Retirement Savings Withdrawals vs Loans
At some point, you may find yourself needing extra cash because of financial hardship or a life change such as a down payment on a home. You may have considered using your retirement savings for this purpose, but this decision shouldn’t be taken lightly. Two ways to get money from defined contribution plans before reaching retirement age include loans and withdrawals.
There are key differences between these two options, some of which could have major financial consequences or penalties. Knowing the difference can help you make the wisest choice for your financial situation. Your choice will affect future savings goals. Keep in mind that your specific retirement plan will have rules for withdrawals and loans. Discuss these options with your provider before making a decision.
Retirement Savings Withdrawals
Withdrawing money from your retirement savings should be a last resort. Why? You may lose a significant amount in potential earned interest as well as pay taxes and penalties if you withdraw before retirement age. Ultimately, the amount you withdraw could cost you a lot in retirement savings in the long run.
Let’s look at an example of a 29-year-old woman who makes $50,000 per year. Her 401(k) plan account balance currently averages 3% annual growth, and she is in the 12% tax bracket. If she withdrew $10,000 from her retirement savings account, she would pay a $1,000 early withdrawal tax penalty and $1,200 in taxes. This would reduce the cash amount in your pocket to $7,800. If she plans to retire at 65, a loss of $10,000 from her 401(k) plan account would cause a loss of $28,983 in potential future retirement benefits! 1 Take these losses into consideration before you take a withdrawal from your account – no matter how small!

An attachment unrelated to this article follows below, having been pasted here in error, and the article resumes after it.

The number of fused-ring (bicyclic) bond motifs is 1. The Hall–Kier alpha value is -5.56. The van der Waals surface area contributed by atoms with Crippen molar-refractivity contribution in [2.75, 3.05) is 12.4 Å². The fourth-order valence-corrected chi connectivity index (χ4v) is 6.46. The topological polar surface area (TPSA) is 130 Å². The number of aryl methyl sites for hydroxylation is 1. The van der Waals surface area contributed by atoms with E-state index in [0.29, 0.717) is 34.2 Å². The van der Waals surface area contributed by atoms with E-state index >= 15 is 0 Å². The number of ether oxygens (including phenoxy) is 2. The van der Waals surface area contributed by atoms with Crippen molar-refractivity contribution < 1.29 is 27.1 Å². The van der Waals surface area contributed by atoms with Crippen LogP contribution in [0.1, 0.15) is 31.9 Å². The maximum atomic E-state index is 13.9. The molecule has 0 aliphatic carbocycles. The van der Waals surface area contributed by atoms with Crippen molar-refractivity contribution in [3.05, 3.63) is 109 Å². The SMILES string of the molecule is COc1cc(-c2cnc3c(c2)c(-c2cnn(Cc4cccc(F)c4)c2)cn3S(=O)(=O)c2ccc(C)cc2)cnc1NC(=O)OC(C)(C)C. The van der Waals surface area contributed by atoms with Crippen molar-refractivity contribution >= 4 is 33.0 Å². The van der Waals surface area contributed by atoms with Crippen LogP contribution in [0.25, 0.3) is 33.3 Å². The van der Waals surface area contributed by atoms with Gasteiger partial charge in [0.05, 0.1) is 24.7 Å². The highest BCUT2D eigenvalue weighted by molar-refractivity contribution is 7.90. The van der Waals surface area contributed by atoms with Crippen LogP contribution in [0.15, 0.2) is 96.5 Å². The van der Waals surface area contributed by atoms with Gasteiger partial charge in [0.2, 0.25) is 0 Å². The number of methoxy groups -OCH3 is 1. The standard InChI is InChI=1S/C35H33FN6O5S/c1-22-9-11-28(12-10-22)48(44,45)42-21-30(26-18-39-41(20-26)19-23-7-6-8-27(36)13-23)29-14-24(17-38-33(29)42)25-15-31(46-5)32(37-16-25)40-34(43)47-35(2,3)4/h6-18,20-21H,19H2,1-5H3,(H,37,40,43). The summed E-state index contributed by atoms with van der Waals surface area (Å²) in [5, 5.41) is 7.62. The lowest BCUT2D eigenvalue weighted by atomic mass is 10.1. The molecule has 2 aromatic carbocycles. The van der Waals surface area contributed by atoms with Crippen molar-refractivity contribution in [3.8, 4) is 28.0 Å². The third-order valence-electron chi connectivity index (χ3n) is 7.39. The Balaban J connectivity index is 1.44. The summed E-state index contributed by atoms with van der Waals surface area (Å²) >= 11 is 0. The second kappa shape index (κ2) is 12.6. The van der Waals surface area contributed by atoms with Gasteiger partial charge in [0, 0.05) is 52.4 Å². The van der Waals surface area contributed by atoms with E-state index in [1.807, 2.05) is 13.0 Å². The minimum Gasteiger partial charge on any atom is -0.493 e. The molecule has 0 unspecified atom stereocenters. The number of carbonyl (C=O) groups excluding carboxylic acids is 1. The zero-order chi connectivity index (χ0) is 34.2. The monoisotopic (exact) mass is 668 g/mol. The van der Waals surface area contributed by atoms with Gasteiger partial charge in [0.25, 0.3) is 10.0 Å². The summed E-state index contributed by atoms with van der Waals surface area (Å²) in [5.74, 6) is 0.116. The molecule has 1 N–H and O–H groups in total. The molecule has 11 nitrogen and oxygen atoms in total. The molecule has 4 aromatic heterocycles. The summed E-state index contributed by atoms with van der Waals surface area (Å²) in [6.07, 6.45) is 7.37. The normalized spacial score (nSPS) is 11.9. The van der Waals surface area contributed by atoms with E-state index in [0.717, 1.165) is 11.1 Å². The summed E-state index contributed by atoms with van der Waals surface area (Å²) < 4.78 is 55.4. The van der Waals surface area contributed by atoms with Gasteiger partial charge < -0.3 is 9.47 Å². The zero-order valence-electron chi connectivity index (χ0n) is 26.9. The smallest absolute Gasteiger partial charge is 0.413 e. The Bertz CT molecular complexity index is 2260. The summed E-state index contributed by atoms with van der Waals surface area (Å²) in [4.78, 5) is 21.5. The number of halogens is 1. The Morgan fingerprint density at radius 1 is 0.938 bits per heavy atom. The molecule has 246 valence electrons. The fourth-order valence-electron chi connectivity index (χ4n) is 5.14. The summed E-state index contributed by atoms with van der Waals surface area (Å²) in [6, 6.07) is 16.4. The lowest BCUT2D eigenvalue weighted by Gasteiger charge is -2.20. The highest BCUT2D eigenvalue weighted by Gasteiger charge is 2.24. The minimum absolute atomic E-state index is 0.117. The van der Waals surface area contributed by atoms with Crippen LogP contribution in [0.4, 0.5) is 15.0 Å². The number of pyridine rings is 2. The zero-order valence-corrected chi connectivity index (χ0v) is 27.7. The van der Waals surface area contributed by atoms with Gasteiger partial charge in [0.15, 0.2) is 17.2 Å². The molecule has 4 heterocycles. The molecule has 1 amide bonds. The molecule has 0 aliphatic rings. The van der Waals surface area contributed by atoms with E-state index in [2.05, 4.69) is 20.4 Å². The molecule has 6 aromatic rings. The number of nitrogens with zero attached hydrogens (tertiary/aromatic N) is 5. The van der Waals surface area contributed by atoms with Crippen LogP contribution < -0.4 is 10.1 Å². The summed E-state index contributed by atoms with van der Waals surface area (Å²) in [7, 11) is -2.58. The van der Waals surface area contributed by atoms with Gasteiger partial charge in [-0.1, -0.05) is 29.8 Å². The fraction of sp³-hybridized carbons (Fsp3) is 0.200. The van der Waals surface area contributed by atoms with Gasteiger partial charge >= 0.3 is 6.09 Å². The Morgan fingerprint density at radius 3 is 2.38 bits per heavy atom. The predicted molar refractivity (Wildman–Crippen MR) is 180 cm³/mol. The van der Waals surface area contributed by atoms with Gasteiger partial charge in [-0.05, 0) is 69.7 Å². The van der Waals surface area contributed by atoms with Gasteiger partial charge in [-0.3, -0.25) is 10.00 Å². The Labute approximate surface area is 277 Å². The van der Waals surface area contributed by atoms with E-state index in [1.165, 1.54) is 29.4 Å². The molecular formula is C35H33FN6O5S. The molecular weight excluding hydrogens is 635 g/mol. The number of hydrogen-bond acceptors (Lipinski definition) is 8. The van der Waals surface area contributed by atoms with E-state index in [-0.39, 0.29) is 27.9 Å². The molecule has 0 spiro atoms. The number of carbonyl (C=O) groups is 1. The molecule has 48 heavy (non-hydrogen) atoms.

Understanding Hardship Withdrawals
If you decide an in-service withdrawal is your only option, there are some situations where the Internal Revenue Service (IRS) could waive the tax penalty for an early withdrawal. You will still have to pay income tax on the amount withdrawn, but the 10% tax penalty will be waived. For 401(k) and 403(b) plan savings accounts, the IRS offers six main categories for hardship withdrawals.
For hardship withdrawals, the order of your actions is very important. In certain circumstances, you need to apply for the hardship withdrawal before paying for one of the above circumstances. For example, if you are withdrawing for medical care expenses but you had already paid the bills with a credit card, this is no longer considered a medical expense, but rather a credit card bill. In this case, the hardship withdrawal may be denied, and the tax penalty would apply.
Be sure to speak with your retirement savings provider to understand the requirements and consequences for any withdrawals from your plan.
Retirement Savings Loans
While taking any amount from your retirement savings still has financial consequences, a loan could be less detrimental to your future savings amount than an in-service withdrawal.
For most plans, you are typically allowed to take up to 50% of your total account balance up to $50,000.2 Most plans offer a five-year maximum payment plan at a reasonable interest rate similar to a commercial loan, and these payments are taken from your paycheck post-tax. Because the loan is essentially from yourself instead of a financial institution, the loan interest is paid to your retirement plan account.
When you take out a retirement plan loan, you do not pay income tax unless you decide not to pay back the loan by the end of the payment plan. You also are not subject to early withdrawal tax penalties. However, if you do not pay the loan back, you could end up paying tax on the unpaid amount twice.
So, why wouldn’t people take retirement plan loans more often? There are still financial consequences to consider. First, you will lose any market earnings you might gain on the amount you loaned while it is out of your account. Over time, the lost potential growth compounds, so the faster you pay off the loan, the less potential growth you will lose. Second, if you leave your place of employment while you have a balance on the loan, you will likely be required to pay it in full upon termination.
If you are considering a loan or withdrawal, speak to your retirement plan administrator before making any decisions. Also, consider reaching out to a professional financial advisor to make the best decision for your finances and future.
This blog is up to date as of July 2020 and has not been updated for changes in the law, administration or current events.